Grudem in 2016 is using a different standard to come to an ethical decision. Thus, I want to address what Grudem says is his overriding question: “Which vote is most likely to bring the best results for the nation?”
On that question, I can see no justification for a vote for Trump given what Trump has said he wants to do as president.
Grudem’s essay purports to provide specifics about Trump’s positions on various topics. In general, I think he has presented the most optimistic slant on those policy statements. He also provides no citations or evidence. While I haven’t provided an exhaustive analysis either, my purpose is to demonstrate that credible evidence exists that Trump is not the best choice for the nation and that compromising moral qualities is not required given the risk involved in a Trump administration.
Costs of Immigration Promises
In his essay, Grudem talks about the tax and economic policies of Trump and Clinton. However, it appears he has not studied them or consulted with experts about the effects of those policies. Let’s start with Trump’s promise to deport over 11 million undocumented immigrants. In addition to the human rights catastrophes (raids, family separation and instability, etc.) which would occur, the economic impact would be a disaster.
According to a Wall Street Journal analysis, that promise would hit the economy hard, costing at least $400 billion. In addition, the loss of workers would cause a $1 trillion drain on the gross domestic product. This does not include the cost of building a wall along the Mexican border which has been estimated at another $25 billion. Not surprisingly, Trump disagrees with these estimates, but has provided no numbers of his own.
Can we afford this? Is this best for the nation?
As with other policy matters, Grudem’s discussion of Trump’s tax plan seems to be little more than his opinion. Trump has promised a tax cut but he has also promised to leave social security alone. In general, he promises to cut taxes while increasing government services (e.g., veteran’s benefits). His method of paying for his increases in government spending (e.g., increases services, deportation force, building a wall, etc.) is to cut waste, fraud and abuse. Certainly, Grudem knows that every presidential candidate promises to do that. Furthermore, there isn’t enough waste to cut to get the budget balanced with Trump’s tax cuts while increasing government spending. According to the Tax Policy Center, Trump’s tax plan will reduce federal revenues by $9.5 trillion over a decade and increase the national debt by 80% of the gross domestic product.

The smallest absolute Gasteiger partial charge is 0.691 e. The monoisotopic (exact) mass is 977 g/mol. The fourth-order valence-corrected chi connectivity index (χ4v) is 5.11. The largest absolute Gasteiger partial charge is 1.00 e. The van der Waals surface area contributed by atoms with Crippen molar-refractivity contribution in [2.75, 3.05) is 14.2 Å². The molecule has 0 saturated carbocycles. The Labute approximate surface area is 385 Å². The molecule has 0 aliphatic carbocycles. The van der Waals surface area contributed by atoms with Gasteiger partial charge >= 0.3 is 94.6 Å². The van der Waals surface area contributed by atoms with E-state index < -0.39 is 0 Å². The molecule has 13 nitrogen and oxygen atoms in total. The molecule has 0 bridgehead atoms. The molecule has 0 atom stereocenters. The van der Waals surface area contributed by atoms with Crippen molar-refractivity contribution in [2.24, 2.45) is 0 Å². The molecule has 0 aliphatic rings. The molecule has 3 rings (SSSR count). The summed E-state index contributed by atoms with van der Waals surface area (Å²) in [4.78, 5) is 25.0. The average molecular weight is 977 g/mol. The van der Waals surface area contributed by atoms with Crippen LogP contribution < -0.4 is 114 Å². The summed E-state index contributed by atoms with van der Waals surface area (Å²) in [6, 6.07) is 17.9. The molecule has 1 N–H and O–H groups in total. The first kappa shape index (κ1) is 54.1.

Is this best for the nation?
Trade, Jobs and the Poor
Grudem believes in a straight line between lower taxes and more jobs. However, one must also consider the impact of Trump’s threatened trade wars. According to a National Foundation for American Policy study of Trump’s proposed tariffs, American families would have to pay between $11,000 and $30,000 more for imported goods over five years depending on how widely the tariffs would be applied.
Higher costs hurt the poor. Of course, since he’s rich, Trump doesn’t care about costs. According to Market Watch, Trump brushed off concerns about higher costs:
“Who the hell cares if there’s a trade war?” Trump scoffed at a New Jersey event this month. I suppose when you’re super wealthy like he is, it doesn’t matter if the price of a TV or pair of sneakers or even a car goes up 35% to 45%. But when you’re just about anyone else, it matters. A lot.
The conservative National Chamber of Commerce agrees that Trump’s policies would lead to recession. They cite a non-partisan Moody’s analysis which shows Trump’s proposals leading to dire economic consequences. According to Moody’s analysis, unemployment would rise to 7 percent with 3.5 million jobs lost. They predict a lengthy recession.